Perinatal (pregnancy and postpartum) Depression: Frequently Asked Questions

What is antenatal depression?
Antenatal depression is a long-lasting sadness that occurs during approximately 10 percent of pregnancies, often during the first three months. Much like depression that occurs when a person is not pregnant, antenatal depression is often characterized by:
  • Sadness and/or loss of interest in everyday activities
  • Weight and/or appetite changes
  • Changes in sleep patterns
  • Fatigue/loss of energy
  • Sense of worthlessness
  • Crying
  • Suicidal thoughts
Women with antenatal depression may have concerns over their ability to be a good mother, over the disruptions and changes to their lives and their relationships, and over the physical changes their bodies are going through. Women who have given birth before and are experiencing antenatal depression may also worry a great deal about their ability to love and/or care for additional children.
The problems don't necessarily disappear once the baby is born. Women who experience antenatal depression may be more susceptible to postpartum depression.
What is postpartum depression?
Postpartum depression is a long-lasting sadness that affects approximately 13 percent of new mothers within a year after giving birth.  It happens to all types of mothers, regardless of age, race or background. Postpartum depression's symptoms usually include:
  • Sadness and/or loss of interest in everyday activities
  • Weight and/or appetite changes
  • Changes in sleep patterns
  • Fatigue/loss of energy
  • Sense of worthlessness
  • Anxiety
  • Crying
  • Suicidal thoughts
These symptoms last longer than two weeks. In addition, women with postpartum depression may have thoughts of hurting their baby, feelings that they cannot adequately care for or protect their baby, and guilt over being unhappy during what they believe should be a happy time in their lives. Women with postpartum depression often have difficulty caring for themselves and their babies. They may even feel like no one else has felt what they feel, and no one will be able to help them.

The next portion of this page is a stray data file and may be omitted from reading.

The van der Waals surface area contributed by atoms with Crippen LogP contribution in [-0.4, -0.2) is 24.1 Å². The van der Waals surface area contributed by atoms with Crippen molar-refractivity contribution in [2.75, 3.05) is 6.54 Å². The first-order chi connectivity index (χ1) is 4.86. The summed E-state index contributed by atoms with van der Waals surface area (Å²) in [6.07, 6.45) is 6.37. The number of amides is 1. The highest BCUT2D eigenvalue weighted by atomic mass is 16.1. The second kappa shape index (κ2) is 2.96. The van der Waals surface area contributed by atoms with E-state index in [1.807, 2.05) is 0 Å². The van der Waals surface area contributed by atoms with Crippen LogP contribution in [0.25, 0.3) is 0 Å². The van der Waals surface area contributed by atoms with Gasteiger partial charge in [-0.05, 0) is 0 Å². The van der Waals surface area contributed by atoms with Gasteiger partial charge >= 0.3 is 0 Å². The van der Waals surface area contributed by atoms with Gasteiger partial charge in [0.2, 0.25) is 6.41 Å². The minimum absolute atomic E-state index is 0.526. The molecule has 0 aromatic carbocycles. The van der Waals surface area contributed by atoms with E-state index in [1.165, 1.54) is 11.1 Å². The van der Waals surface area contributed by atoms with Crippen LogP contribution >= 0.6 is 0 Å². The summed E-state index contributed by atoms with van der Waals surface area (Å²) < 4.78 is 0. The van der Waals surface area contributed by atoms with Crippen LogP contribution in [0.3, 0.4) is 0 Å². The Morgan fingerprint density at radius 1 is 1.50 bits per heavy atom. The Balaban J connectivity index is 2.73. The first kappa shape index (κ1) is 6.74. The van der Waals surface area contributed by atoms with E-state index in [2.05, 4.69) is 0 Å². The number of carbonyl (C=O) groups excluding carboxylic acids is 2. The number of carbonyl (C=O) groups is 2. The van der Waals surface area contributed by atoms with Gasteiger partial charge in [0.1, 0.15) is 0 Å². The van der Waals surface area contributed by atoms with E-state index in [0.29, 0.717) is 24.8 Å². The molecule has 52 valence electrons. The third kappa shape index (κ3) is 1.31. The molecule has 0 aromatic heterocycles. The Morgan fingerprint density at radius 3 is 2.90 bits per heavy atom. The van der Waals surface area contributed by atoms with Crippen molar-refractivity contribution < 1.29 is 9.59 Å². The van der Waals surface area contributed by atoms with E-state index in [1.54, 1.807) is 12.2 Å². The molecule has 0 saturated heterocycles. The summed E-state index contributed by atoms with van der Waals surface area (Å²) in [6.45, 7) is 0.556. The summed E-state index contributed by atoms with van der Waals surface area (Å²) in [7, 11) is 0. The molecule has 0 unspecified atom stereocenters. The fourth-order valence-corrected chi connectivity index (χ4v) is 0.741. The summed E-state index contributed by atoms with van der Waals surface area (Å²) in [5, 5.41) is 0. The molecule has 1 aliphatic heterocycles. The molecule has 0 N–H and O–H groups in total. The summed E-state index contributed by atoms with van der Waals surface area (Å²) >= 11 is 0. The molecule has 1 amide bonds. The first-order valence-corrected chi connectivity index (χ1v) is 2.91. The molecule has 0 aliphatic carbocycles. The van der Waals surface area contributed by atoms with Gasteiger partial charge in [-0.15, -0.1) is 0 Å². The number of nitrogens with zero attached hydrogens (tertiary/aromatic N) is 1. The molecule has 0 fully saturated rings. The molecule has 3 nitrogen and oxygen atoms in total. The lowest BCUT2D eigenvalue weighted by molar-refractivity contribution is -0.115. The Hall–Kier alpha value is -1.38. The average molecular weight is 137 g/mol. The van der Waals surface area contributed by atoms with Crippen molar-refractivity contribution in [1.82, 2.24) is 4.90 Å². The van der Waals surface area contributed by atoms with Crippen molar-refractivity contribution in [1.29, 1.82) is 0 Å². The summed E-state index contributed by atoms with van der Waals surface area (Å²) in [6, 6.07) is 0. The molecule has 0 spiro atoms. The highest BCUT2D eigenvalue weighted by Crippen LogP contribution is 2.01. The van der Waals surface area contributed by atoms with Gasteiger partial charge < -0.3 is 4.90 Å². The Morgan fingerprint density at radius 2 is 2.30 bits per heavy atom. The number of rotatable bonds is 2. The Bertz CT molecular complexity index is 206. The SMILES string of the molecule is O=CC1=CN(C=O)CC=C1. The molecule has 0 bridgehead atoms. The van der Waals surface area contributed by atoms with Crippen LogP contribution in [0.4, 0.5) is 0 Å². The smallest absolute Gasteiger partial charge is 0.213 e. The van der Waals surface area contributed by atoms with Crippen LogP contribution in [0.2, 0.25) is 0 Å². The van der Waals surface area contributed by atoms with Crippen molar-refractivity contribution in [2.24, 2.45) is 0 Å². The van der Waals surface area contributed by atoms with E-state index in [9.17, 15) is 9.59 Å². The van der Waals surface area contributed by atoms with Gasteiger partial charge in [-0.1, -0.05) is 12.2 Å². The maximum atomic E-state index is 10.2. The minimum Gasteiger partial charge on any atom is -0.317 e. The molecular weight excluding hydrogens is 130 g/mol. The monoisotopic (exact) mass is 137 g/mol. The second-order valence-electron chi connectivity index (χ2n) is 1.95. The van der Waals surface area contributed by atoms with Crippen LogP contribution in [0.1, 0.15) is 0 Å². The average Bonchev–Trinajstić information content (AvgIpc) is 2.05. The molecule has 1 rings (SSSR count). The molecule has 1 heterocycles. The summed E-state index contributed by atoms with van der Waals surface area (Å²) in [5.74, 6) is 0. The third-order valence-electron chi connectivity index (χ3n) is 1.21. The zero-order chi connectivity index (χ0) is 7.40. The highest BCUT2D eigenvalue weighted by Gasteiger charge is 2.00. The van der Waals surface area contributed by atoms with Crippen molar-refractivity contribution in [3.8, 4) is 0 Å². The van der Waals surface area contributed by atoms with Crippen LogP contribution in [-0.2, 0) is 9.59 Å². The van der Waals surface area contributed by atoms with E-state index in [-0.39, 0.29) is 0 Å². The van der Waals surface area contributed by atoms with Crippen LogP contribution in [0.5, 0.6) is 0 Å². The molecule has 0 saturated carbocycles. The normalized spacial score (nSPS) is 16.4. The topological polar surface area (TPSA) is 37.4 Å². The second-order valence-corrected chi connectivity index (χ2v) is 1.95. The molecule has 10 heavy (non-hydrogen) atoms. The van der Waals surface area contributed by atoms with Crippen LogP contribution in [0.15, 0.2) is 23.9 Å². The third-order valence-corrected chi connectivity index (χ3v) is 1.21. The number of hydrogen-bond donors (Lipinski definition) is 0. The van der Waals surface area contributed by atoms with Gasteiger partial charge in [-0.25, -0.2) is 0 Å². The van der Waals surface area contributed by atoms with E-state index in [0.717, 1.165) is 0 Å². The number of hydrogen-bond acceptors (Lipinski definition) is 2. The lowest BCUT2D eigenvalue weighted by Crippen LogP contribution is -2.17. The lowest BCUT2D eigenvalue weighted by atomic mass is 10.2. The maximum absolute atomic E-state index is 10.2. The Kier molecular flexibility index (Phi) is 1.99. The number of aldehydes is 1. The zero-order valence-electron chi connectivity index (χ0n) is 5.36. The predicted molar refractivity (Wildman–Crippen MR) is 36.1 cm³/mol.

What are the most effective treatments for perinatal depression?
Mood and anxiety disorders occurring during the perinatal period can be successfully treated with medication and/or psychotherapy. Anti-depressants and anti-anxiety medications may be used. Physicians and their patients can work to select medications that minimize harmful effects to the fetus or breastfeeding newborns (from effects through breastmilk). Psychotherapy/counseling has also been shown to effectively treat perinatal mental health issues. Research has shown that Interpersonal Therapy (IPT), in particular, is very useful with perinatal mood and anxiety disorders. Pregnancy and the postpartum period generally bring about many changes in a woman’s social network. Because IPT specifically focuses on interpersonal relationships, it is an ideal form of therapeutic treatment for pregnant and postpartum women.
What is interpersonal psychotherapy (IPT)?
Interpersonal psychotherapy (or IPT) is a type of therapy or counseling that focuses on a person's social network: their family, friends, co-workers, etc. When IPT is used for depression in pregnant women or women who have just had babies, the therapist and client work to determine how the social network has contributed to the problem, and how it can be used to solve the problem.
IPT usually lasts for 10-12 sessions. It has been found to be as effective as medication for the treatment of antenatal and postpartum depression, and may be preferable since many pregnant and breastfeeding women do not want to take drugs that may affect their baby.
How do I refer a patient to UI Women's Wellness and Counseling Service?
  • UI Physicians/Providers:
    • UI physicians may refer patients via IPR consult forms sent to the UI Obstetrics and Gynecology outpatient clinics. Each patient will be contacted to schedule an initial evaluation appointment.
     
  • Non-UI Physicians/Providers:
    • Providers outside the UI Hospitals and Clinics network may call 319-335-2464 to make a referral or use the UI Consult online form, which can be faxed, 319-353-6915, to our office. Each patient will then be contacted to schedule an initial evaluation appointment. 
     
What training opportunities for physicians and providers are available at UI Women's Wellness and Counseling Service?
The Women's Wellness and Counseling Service offers not only comprehensive health services, its staff of clinical researchers also study a variety of health issues including:
  • Educational programs/screening for perinatal depression
  • Educational programs on efficacious treatment for perinatal depression
  • Training in Interpersonal Psychotherapy
  • Elective rotations for medical students, residents, and fellows; Please contact Robin Kopelman, MD for more information.